The Last of the Cometti-isms



This Saturday night, at the conclusion of Channel 7’s Grand Final coverage, the sun will set on one of the most memorable of Australian Football commentary careers. With the commencement of the news we will all be ‘like corks in the ocean’ cut adrift forever from the reassuring and smooth-voiced calling of Dennis Cometti.


Well known for his commentary abilities, many would be unaware of his on-field exploits. A talented footballer Cometti played 40 WAFL Games for West Perth, a 60 goal season in WA saw him recruited by Footscray in 1971. Unfortunately, the conspiring of injury and his already burgeoning media career meant he did not get a chance to make an on-field mark in the big League.

Cometti as coach

Two years after calling his first football match, at 23 in 1973 he became ABC Radio’s youngest ever caller on a Test Match Broadcast. A broadcasting career that saw him an ever present feature on our TV screens and radio waves was underway. At the same time three local league premierships as a coach in Perth saw him appointed coach of West Perth in 1982.

A Preliminary Final appearance in his first year, followed by two missed Finals Series saw an end to his coaching aspirations.

Football coaching’s loss was our gain. Instead of his golden tonsils being used to urge and coerce recalcitrant West Perth footballers, they were to turned to the task of entertaining and informing viewers of the VFL.

Countless VFL/AFL Games, 16 AFL Grand Finals and 3 Olympic Games later he is arguably the nations most beloved commentator.

A large number of his colleagues spend much of their broadcasts ‘wowee-ing’, sharing in-jokes and generally frustrating the viewing public. While remaining a unique voice, for the most part, Cometti understands that his responsibility is to enhance rather than distract from the broadcast images. This understanding reflected in his being recognised as Television Caller of the Year, by the Australian Football Media Association, a record 11 times. He is also a member of both the MCG and AFMA Halls of Fame with entrance to the AFL’s a formality in the future.

It is always a difficult thing for someone to choose the right time to end a career. If a measure of an entertainer is that people still want more, then Cometti’s decision was ‘centimetre perfect’.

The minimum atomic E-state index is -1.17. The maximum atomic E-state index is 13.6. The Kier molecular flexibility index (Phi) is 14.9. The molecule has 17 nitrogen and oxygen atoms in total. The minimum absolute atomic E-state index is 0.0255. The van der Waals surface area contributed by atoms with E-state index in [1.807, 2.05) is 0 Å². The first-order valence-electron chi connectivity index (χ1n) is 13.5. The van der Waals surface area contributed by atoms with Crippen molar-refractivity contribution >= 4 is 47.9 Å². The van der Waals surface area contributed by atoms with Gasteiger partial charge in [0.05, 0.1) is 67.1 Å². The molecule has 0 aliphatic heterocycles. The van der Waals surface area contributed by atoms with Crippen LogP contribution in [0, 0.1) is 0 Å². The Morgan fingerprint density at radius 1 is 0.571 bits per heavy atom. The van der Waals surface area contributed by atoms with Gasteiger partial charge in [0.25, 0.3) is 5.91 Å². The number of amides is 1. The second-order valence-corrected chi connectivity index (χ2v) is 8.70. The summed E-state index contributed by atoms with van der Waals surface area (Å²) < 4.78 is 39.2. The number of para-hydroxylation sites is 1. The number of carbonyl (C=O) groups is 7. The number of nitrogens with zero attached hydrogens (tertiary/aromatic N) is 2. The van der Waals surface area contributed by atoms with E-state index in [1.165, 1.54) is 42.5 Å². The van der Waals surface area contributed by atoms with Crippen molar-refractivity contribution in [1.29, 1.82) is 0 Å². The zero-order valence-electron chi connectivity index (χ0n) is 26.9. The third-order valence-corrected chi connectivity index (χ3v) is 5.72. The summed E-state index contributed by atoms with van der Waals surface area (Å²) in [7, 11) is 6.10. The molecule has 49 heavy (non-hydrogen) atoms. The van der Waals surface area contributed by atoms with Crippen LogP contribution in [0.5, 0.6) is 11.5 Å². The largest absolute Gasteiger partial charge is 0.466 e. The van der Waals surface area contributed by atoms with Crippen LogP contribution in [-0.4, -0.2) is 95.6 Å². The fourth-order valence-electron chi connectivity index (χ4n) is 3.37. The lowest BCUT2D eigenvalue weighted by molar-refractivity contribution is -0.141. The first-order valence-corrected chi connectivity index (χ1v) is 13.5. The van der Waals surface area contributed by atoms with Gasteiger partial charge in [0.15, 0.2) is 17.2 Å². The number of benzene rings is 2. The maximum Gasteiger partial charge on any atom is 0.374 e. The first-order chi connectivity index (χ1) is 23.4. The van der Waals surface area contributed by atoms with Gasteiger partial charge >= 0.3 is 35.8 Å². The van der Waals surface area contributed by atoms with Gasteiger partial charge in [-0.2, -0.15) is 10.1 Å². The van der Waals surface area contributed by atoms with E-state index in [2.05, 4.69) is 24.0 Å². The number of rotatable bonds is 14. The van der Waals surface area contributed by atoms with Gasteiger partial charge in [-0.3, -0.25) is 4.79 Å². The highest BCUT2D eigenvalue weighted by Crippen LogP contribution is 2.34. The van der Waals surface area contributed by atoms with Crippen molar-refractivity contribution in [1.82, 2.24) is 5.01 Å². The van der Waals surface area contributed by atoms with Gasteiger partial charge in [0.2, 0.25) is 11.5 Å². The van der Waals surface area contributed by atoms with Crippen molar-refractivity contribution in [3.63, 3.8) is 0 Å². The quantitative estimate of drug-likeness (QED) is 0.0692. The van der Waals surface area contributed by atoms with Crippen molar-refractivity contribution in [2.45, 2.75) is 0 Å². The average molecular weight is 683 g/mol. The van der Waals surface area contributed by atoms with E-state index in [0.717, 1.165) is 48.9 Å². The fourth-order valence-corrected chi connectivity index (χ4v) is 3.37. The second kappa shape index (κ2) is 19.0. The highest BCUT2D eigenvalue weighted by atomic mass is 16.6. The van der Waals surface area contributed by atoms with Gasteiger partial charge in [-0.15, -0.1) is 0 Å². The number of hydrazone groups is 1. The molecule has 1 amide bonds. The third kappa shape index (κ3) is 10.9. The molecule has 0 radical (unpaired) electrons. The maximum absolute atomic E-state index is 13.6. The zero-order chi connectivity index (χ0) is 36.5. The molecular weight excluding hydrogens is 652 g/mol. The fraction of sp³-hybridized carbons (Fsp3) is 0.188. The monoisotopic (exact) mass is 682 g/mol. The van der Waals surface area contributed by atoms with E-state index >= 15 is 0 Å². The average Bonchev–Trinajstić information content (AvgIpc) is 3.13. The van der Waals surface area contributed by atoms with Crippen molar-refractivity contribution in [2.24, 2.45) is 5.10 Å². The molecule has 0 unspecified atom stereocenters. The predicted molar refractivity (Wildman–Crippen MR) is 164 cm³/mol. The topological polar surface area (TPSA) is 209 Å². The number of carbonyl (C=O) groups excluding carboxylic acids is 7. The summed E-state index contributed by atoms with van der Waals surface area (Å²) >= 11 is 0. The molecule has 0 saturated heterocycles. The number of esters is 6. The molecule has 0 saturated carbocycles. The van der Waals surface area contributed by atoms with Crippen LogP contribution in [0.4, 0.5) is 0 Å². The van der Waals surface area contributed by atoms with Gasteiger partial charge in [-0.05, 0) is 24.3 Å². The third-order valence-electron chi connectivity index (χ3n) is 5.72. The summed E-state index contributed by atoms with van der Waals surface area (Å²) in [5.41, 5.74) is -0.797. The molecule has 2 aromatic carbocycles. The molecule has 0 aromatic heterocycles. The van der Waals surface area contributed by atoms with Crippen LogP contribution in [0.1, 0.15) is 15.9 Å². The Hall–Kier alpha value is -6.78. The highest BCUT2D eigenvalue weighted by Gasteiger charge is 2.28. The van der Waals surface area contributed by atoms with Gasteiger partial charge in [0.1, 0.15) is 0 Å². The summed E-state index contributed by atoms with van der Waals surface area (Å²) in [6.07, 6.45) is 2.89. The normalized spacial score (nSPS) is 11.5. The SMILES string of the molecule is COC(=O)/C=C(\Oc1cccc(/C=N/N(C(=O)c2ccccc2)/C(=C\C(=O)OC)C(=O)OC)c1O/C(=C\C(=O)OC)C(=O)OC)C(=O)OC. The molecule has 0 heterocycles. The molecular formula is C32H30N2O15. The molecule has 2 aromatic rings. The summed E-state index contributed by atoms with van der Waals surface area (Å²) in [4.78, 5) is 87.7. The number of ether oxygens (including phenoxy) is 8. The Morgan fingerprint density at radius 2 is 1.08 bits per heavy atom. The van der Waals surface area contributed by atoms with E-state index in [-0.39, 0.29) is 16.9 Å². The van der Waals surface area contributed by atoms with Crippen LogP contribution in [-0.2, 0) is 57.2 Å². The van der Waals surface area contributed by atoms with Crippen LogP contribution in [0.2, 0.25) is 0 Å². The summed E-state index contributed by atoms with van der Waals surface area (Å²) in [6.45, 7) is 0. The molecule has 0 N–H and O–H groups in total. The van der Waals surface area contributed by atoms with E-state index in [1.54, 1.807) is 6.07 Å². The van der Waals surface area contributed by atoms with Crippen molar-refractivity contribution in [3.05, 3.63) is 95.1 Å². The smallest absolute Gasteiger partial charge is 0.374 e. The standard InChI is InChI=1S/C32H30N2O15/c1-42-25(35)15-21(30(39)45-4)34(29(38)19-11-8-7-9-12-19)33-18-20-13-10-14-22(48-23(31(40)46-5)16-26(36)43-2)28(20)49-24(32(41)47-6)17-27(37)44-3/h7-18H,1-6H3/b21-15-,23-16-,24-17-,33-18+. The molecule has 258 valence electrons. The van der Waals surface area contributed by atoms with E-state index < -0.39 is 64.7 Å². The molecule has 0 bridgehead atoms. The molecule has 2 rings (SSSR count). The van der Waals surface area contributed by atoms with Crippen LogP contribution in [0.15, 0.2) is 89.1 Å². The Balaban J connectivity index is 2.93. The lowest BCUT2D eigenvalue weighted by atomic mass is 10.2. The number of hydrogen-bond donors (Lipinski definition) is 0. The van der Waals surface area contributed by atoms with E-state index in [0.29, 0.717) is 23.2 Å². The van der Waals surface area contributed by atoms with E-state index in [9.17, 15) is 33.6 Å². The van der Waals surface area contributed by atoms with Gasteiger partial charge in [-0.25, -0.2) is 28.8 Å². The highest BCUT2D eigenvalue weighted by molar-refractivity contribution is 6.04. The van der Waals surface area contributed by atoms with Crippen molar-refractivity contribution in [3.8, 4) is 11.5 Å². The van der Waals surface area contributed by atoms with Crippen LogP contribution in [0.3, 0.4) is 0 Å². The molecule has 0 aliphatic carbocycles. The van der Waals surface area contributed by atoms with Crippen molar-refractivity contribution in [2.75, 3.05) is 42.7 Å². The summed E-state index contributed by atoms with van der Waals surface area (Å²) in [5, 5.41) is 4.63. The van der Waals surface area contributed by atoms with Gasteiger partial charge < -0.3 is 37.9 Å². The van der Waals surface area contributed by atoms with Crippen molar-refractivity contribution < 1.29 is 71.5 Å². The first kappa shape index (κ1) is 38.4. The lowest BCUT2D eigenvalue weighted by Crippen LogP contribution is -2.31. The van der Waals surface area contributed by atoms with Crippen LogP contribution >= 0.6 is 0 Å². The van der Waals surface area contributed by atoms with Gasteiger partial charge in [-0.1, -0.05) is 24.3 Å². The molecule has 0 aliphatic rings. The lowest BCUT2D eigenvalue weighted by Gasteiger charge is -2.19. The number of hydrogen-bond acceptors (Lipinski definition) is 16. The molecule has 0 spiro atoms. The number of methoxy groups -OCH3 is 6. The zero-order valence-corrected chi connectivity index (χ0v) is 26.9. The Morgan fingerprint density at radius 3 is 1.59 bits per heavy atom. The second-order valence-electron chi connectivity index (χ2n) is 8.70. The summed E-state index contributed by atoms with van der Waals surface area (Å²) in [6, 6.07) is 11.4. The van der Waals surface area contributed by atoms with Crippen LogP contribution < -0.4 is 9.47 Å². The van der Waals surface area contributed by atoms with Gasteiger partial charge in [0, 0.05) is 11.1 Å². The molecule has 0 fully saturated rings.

It would be positively un-Australian if we let this moment pass without a look at our favourite ‘Cometti-isms’.

Cometti’s take on the left-footer Scott Lucas – “I think it’s safe to say Lucas takes his right leg out there purely for balance.”


Describing Heath Shaw’s famous smother on Nick Riewoldt in the 2010 Grand Final Replay – “He snuck up on him like a librarian.”

After a near miss from Darren Gasper – “Ahh. Gasper the unfriendly post.

An interesting take on a developing Hawthorn attack – “Bateman to Barlow. The Hawks are attacking alphabetically.”

On an early meeting with Eddie McGuire – “Ed an aura. I remember he asked his personal assistant, ‘Have you seen the letter opener?’ and she replied ‘It’s his day off.’ I was impressed.”

Mitch Hahn tackled by both Heath and Rhys Shaw – Mitch Hahn found himself girt by Shaws.”

Thoughts on an old-school ruckman – “Matthew Clarke is a dinosaur thriving on climate change”

Describing Josh Carr being tackled – “Carr – covered by a third party”

Josh Carr colliding with team-mate Trent Croad – “Carr was just poleaxed by his own team-mate. Does that qualify as Croad Rage?”


My personal favourite, after Tony Liberatore emerged from a pack worse for wear“Liberatore went into that last pack optimistically and came out misty optically.


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